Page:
Bob Howarth

On Thursday, May 31, 2012, Prof. Robert Howarth (EEB) provided testimony on hydraulic fracturing  

Howarth Gives Congressional Testimony on Hydro-fracking

June 1, 2012

Bob Howarth

On Thursday, May 31, 2012, Prof. Robert Howarth (EEB) provided testimony on hydraulic fracturing in a Congressional hearing for the committee on Oversight and Government Reform’s subcommittee on Technology, Information Policy, Intergovernmental Relations and Procurement Reform. The hearing was entitled, “Rhetoric vs. Reality, Part II: Assessing the Impact of New Federal Red Tape on Hydraulic Fracturing and American Energy Independence.”

Bob HowarthProf. Robert Howarth participates in hydrofracking panel in Congressional briefing. (click photo for video)

An excerpt from Prof. Howarth’s testimony follows:

My name is Robert Howarth. I have been a tenured faculty member at Cornell University in Ithaca, NY, since 1985, and have held an endowed faculty position, the “David R. Atkinson Professor of Ecology & Environmental Biology,” since 1993. I am also the Founding Editor of the journal Biogeochemistry and an adjunct senior research scientist at the Marine Biological Laboratory in Woods Hole, MA. I have performed research and published scientific papers on environmental risk assessment and the consequences of pollution, including the effects of oil and gas development, since the mid 1970s.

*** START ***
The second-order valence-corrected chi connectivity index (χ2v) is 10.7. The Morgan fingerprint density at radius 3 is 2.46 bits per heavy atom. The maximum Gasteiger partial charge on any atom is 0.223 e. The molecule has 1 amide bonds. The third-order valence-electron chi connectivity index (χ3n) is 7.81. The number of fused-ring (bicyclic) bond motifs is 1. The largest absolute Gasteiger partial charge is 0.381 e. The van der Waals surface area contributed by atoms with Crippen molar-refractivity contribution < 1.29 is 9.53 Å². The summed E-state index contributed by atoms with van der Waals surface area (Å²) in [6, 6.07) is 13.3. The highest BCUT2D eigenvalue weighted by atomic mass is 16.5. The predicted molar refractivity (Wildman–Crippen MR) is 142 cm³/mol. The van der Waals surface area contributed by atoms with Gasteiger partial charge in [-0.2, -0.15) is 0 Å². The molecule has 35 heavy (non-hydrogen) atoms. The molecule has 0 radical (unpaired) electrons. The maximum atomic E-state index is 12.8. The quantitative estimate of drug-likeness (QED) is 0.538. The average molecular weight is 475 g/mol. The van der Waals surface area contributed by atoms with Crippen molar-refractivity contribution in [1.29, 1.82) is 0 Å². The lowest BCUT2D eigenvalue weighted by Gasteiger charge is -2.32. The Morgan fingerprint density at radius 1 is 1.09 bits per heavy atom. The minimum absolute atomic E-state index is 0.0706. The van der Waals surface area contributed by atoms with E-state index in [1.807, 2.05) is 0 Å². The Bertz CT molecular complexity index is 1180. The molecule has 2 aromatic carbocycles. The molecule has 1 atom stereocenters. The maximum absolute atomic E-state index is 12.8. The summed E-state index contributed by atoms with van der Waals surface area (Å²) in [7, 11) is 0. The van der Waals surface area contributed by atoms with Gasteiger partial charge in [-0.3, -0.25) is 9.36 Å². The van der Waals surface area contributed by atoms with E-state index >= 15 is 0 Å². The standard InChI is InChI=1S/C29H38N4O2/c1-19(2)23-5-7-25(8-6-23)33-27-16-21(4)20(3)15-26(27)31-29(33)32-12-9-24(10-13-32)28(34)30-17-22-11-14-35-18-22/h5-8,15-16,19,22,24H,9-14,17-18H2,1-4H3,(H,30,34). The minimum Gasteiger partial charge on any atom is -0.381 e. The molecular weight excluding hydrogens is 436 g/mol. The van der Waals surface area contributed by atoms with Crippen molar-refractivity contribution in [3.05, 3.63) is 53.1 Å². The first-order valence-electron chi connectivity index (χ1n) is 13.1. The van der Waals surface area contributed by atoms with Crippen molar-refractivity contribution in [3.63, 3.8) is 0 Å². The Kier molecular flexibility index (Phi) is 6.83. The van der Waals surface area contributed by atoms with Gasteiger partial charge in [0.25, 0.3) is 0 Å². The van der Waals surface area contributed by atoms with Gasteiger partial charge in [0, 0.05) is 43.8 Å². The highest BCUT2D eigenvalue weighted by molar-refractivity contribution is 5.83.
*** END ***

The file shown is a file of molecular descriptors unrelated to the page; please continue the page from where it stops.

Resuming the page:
I was invited to present information in this hearing on the environmental and public health consequences of hydraulic fracturing. Hydraulic fracturing is not new. The process has existed for many decades, using relatively small volumes of water, to stimulate gas and oil wells to increase production. What is new is the combination of high-precision, directional drilling with high-volume hydraulic fracturing. This new combination uses many times more water and chemical additives for the fracturing, often 5 million gallons or more per well. This is 50 to 100 times more fracturing fluid than used to stimulate conventional gas wells. The high-volume hydraulic fracturing combined with directional drilling has allowed the exploitation of gas resources not previously available, such as shale gas. This combination of technologies to obtain shale gas is very new, first used in Texas just over a decade ago. And over half of all the shale gas that has ever been developed in the world has been produced in the last 3 years…

(Read full testimony)